To determine if there’s an ambiguity about whether this couple is legally married for purposes of this trust, we need to understand the term’s plain meaning.13 The Merriam-Webster dictionary defines “legal” as: 


a: deriving authority from or founded on law:
de jure

b: having a formal status derived from law often
without a basis in actual fact: titular 

c: established by law; especially: statutory.14


Under this definition, whether a marriage is legal depends on whether it was “derived from” or “established by” law. So, if the marriage was legally recognized in the jurisdiction where it took place at the time it was performed, then the marriage was “established by” law, the couple is “legally married” and they qualify as spouses.

However, if a court were to find the plain meaning of this definition of “spouse” ambiguous when applied to the fact pattern described above, then it would have to construe the term and determine whether it includes spouses in a same-sex marriage. If the trust must be construed, then the trust’s governing law controls the construction.15 In any jurisdiction: 


[t]he validity of marriage will be determined by the local law of the state which, with respect to the particular issue, has the most significant relationship to the spouses and the marriage…16 


Thus, the issue of whether two people in a same-sex marriage are legally married and should be considered spouses is determined by the law of the jurisdiction with the most significant relationship to this issue.

Several factors must be considered to determine the state with the most significant relationship: 


(a) the needs of the interstate and international systems,

(b) the relevant policies of the forum,

(c) the relevant policies of other interested states and the relative interests of those states in the determination of the particular issue,

(d) the protection of justified expectations,

(e) the basic policies underlying the particular field of law,

(f) certainty, predictability and uniformity of result, and

(g) ease in the determination and application of the law to be applied.17


In our example of the same-sex couple married in Iowa, with the trust governed by Arkansas law, the process of determining the beneficiaries of a private trust doesn’t affect the needs of the interstate and international systems. The policies of the forum jurisdiction where the lawsuit was brought aren’t relevant because the trust states that it’s governed by Arkansas law. The policies of other interested states cut both ways. Arkansas, the state providing the controlling law, has a public policy against recognizing the same-sex marriage. On the other hand, the interests of the jurisdiction where the couple married go in favor of recognizing the marriage. Likewise, the protection of justified expectations goes in favor of recognizing the same-sex marriage. Because there’s a basic policy of trust construction that disfavors constructions that lead to invidious exclusions of beneficiaries,18 the fifth factor goes in favor of recognizing the same-sex marriage. The final two factors, the predictability of the result and the ease in the determination and application of the law, both go in favor of recognizing the same-sex marriage, because a rule that simply looks at whether the marriage was valid in the forum where it was performed is more predictable and easier to apply. On balance, these factors lean toward recognizing the same-sex marriage and qualifying the couple as spouses, even when the governing law of the trust is provided by a state that doesn’t recognize the relationship.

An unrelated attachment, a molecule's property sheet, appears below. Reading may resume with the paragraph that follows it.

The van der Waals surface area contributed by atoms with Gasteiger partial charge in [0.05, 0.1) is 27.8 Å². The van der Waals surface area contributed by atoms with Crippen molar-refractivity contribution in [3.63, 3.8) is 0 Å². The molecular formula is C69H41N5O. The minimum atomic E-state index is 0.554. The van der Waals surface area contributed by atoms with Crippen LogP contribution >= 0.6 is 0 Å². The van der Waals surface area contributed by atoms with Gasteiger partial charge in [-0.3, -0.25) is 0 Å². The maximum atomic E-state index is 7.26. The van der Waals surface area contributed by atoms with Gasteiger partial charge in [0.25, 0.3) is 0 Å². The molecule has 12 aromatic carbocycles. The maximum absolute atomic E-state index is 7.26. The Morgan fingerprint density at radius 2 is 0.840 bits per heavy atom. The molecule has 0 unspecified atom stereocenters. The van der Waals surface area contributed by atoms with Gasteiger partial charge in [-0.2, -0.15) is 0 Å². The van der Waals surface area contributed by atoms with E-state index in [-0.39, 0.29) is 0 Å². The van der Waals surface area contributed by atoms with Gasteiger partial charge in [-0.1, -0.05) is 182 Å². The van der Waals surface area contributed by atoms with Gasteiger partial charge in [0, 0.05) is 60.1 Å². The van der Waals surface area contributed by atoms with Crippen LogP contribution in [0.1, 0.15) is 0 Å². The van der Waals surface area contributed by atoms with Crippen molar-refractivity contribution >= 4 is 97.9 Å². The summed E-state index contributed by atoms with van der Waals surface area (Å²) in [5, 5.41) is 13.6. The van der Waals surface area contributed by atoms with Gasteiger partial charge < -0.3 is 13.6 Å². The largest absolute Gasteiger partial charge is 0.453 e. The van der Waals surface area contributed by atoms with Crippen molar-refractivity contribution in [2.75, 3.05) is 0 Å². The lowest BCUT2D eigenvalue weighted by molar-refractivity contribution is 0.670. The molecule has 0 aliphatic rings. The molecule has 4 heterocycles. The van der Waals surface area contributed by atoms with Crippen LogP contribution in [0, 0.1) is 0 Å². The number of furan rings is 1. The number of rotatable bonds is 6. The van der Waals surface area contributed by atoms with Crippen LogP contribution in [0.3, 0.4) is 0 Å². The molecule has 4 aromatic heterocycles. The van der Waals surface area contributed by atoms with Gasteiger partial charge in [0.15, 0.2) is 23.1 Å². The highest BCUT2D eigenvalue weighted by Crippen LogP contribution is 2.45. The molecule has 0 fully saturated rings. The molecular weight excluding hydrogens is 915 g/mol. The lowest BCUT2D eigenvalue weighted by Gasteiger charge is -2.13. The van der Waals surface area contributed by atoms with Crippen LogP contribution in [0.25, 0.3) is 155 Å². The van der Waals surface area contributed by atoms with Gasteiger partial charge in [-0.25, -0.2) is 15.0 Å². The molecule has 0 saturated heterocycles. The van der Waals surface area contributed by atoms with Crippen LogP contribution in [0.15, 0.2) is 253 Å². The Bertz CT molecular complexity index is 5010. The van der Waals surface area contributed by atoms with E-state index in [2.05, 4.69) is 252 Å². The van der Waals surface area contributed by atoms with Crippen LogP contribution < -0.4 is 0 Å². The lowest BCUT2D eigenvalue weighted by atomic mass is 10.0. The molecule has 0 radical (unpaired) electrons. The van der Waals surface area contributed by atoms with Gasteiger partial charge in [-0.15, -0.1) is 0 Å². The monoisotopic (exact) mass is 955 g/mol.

3. When the trust doesn’t define “spouse.” Many trust documents that use the term “spouse” don’t define it. Because there’s no definition in the document, to understand whether a party to a same-sex relationship could qualify as a spouse, we need first to consider the plain meaning of the word. The Merriam-Webster dictionary defines “spouse” as “married person: husband, wife.”19 Similarly, Black’s Law Dictionary, 9th Edition, defines “spouse” as “[o]ne’s husband or wife by lawful marriage; a married person.” So, the plain language of the term spouse shows that it means a “legal marriage,” and the analysis from the previous section applies.



It’s tempting to view the issue of including same-sex partners as trust beneficiaries through a fairness or civil rights lens. Other classes of potential beneficiaries, like adopted or illegitimate children, have seen the laws surrounding interpretation of ambiguous trust terms evolve to become fairer and include them as beneficiaries under an increasingly broad set of fact patterns.20 Like adopted and illegitimate children, society has historically applied different rules to same-sex couples, but trends are now to treat them in the same way as different-sex couples.